Usually time passes at a reasonable rate for me, but this past month felt like a year! So far, I’ve managed to finish one long and two short projects, and I have a slew of other ideas I’m planning to tackle in the coming weeks. My self-imposed challenge of 2000 words (70,115 in January), 15 minutes of reading, and 15 minutes of editing a day is coming along with gusto (as for reading, I’ve already accomplished 1881/5490 minutes, and that’s just January!).
My familiarity with short stories extends pretty much to the few that I wrote last year and this year. For years, I had always considered myself a novel writer who dabbled in short stories to kill a plot bunny here and there (or, at least, pen it up for a while). Now, however, I’m finding the appeal of the short story compelling, and several of my plot bunnies are gearing themselves to fit a shorter span.
So far this year, the most trying aspect of my wordsmithing has been my editing. I was clocking speeds like a Bugatti (if it wasn’t turned on and you pushed it from behind), with several solid chapters and more on the way. I even wrote in a previous post I had rectified the primary issue of my story—defining my audience.
The problem: I didn’t.
Yes, I told myself that I was lowering the age level to middle grade. I even tweaked the writing on the chapters to accommodate the change. What I failed to do, however, was to define middle grade. While clicking a few days ago through Writer’s Digest emails concerning their tutorials, I discovered a preview for a course about writing MG fiction. It was only a three-minute glimpse of the class as a whole, but the information it presented gave me the semi-objective realization that I was missing the point entirely.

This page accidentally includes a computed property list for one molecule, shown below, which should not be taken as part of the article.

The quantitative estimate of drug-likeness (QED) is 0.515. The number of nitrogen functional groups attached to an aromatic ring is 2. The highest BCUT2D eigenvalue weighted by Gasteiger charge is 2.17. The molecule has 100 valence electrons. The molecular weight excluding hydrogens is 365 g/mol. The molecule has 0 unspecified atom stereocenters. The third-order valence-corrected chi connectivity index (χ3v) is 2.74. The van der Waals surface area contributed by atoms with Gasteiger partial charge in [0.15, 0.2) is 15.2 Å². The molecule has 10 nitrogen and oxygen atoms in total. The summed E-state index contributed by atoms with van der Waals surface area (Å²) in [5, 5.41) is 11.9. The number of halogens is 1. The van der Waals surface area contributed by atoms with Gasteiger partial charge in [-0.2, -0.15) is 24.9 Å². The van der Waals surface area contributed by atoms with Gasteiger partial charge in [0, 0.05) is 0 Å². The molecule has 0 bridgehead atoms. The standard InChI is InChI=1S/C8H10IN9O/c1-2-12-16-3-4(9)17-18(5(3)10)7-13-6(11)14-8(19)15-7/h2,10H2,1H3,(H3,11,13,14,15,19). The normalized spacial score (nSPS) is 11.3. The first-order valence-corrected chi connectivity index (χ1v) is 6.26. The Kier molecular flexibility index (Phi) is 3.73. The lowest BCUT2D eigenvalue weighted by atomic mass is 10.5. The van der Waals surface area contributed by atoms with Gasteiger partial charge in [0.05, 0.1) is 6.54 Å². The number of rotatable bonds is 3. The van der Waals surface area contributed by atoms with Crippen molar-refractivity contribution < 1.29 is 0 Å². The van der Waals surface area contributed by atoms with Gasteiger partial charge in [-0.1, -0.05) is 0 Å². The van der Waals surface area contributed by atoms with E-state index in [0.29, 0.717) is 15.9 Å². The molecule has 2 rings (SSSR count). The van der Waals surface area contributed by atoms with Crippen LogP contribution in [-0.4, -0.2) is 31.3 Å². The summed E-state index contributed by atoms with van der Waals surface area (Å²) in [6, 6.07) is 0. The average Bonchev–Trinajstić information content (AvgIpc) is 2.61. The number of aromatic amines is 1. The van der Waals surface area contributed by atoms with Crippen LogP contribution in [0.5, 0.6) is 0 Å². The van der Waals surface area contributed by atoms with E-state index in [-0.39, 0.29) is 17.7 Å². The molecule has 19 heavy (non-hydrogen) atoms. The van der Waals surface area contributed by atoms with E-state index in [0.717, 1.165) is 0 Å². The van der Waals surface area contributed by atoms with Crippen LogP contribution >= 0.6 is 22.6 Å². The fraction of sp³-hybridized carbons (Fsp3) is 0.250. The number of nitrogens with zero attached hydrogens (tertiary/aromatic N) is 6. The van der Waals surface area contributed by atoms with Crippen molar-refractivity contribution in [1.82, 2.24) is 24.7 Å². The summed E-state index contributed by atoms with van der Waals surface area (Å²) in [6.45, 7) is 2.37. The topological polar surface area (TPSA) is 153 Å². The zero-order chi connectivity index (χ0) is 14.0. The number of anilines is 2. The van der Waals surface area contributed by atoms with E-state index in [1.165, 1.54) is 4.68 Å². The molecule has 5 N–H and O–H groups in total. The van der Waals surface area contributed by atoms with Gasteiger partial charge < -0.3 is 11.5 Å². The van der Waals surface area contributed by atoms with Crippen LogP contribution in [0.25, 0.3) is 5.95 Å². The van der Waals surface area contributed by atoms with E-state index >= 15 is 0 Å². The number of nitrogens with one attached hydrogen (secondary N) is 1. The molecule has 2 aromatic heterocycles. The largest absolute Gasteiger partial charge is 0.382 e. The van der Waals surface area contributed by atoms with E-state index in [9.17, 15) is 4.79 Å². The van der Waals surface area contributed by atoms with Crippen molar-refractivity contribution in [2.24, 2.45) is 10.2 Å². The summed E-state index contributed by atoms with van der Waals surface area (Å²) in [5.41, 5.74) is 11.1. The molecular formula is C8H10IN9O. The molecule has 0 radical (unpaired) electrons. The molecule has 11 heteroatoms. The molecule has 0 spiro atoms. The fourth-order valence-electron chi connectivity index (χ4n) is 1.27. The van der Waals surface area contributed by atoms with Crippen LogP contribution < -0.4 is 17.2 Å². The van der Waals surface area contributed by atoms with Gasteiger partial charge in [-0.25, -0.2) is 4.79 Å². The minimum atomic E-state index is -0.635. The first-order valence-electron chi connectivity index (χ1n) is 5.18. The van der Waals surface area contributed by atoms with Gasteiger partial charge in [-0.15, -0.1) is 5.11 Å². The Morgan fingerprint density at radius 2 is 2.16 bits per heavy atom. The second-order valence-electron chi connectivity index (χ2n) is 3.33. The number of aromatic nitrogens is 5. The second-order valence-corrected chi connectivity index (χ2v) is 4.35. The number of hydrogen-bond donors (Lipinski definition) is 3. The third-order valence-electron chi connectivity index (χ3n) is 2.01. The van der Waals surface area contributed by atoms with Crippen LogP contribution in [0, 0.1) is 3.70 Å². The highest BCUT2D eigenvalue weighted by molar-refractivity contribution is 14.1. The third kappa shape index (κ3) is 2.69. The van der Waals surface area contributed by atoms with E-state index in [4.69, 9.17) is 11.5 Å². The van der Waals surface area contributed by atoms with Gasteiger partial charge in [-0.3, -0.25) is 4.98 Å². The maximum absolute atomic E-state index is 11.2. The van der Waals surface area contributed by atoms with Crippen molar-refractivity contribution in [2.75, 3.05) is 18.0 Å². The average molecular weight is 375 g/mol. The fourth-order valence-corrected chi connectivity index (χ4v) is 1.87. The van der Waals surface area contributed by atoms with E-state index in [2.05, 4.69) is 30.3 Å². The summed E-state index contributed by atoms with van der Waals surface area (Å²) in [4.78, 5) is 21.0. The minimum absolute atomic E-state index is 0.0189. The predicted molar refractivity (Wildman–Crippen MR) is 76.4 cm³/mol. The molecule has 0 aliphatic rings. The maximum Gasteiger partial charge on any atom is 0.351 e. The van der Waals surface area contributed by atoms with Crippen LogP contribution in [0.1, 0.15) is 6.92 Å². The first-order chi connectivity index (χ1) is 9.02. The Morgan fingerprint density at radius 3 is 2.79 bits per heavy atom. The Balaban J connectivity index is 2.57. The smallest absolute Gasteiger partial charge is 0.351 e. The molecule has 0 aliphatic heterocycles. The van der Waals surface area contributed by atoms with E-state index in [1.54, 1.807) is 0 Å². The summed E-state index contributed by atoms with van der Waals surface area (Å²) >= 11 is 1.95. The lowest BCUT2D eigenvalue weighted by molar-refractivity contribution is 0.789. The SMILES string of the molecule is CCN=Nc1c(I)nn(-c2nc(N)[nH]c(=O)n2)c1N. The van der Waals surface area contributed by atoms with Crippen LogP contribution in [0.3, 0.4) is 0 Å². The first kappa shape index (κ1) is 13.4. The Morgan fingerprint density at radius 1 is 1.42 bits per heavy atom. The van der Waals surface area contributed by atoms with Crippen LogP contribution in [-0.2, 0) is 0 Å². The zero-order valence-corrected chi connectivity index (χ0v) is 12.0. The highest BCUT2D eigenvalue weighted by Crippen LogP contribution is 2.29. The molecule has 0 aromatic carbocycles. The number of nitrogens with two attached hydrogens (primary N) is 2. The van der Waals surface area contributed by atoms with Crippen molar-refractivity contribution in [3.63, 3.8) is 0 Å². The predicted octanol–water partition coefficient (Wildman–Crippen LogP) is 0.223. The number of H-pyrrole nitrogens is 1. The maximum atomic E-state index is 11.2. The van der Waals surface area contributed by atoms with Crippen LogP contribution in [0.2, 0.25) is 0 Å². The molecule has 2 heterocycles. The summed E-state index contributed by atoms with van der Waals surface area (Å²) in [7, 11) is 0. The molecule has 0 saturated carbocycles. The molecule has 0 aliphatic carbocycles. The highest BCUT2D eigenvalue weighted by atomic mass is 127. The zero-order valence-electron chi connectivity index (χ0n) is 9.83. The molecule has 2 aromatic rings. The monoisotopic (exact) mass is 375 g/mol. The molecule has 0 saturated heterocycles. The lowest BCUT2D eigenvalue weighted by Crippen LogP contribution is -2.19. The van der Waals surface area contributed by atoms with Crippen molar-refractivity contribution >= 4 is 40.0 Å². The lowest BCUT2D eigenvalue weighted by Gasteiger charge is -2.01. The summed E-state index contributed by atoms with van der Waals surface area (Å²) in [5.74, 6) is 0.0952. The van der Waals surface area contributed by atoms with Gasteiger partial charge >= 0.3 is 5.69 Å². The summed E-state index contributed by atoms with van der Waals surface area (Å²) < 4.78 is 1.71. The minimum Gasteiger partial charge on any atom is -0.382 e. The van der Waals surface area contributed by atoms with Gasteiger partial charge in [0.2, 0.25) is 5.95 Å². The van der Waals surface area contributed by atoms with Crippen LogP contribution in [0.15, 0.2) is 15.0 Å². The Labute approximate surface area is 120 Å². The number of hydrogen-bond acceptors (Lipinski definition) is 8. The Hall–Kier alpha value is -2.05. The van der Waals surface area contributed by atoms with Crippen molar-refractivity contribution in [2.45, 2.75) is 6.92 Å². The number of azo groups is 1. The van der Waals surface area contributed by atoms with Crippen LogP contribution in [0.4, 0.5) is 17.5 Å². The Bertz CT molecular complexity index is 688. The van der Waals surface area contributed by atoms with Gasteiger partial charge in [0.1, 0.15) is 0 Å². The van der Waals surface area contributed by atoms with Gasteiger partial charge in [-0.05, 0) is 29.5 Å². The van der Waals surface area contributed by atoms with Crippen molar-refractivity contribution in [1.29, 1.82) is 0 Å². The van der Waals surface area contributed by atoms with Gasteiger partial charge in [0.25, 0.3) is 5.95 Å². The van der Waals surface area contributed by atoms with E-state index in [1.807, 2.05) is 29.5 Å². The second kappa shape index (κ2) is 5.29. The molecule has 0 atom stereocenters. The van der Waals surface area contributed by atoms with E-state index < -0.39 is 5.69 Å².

The problem was still there. I had not focused the story on an audience, not as a whole. All I had done was hide the real problem beneath a layer of icing. I tweaked a few words, lowered the age of the characters, and even elected to leave out or add plot elements as appropriate. Even then, however, it lacked the elements that make up successful (and by successful I mean enjoyed, not necessarily bestselling) MG fantasy. There was little adventure. There was some slapstick silliness, but the humor was generally of a wittier form (not that kids can’t grasp this, but I feel like it needs to be interwoven with less subtle forms of humor), and the plot still relied on politics. It hugely relied on politics, and I mean more the country-to-country and not necessarily the person-to-person kind. My thematic approach was still at too mature a level.
So I had a “talk” with myself (essentially I wrote myself a long letter) detailing the reasons why my current expression of the idea will not work and laying out my alternatives. I’m still trying to decide which of the two I prefer: middle grade or young adult. The story, properly developed, could work for either.
Now I’m working on “outlining”—it’s really an idea cloud—both versions. The young adult version of the story is more compelling to me, but then I’m closer to that age and always enjoy a rollicking dramedy crammed with complications like traffic on LA’s freeway. The mid-grade version of the story, however, could be dashing and fun, and wouldn’t involve nearly the same amount of work when it comes to juggling plot and subplots (its very simplicity, however, might make it more difficult to write).
Congratulations if you read through what just amounted to thinking out loud, but this is representative of what haunts my mind o’nights and days. You might have already guessed that I’m a perfectionist, though I know that at some point I must relinquish my imperfect work to the review of other eyes. Still, I strive to make it the best it can be before sharing it.
I hope everyone else is tapping along well at their keyboards!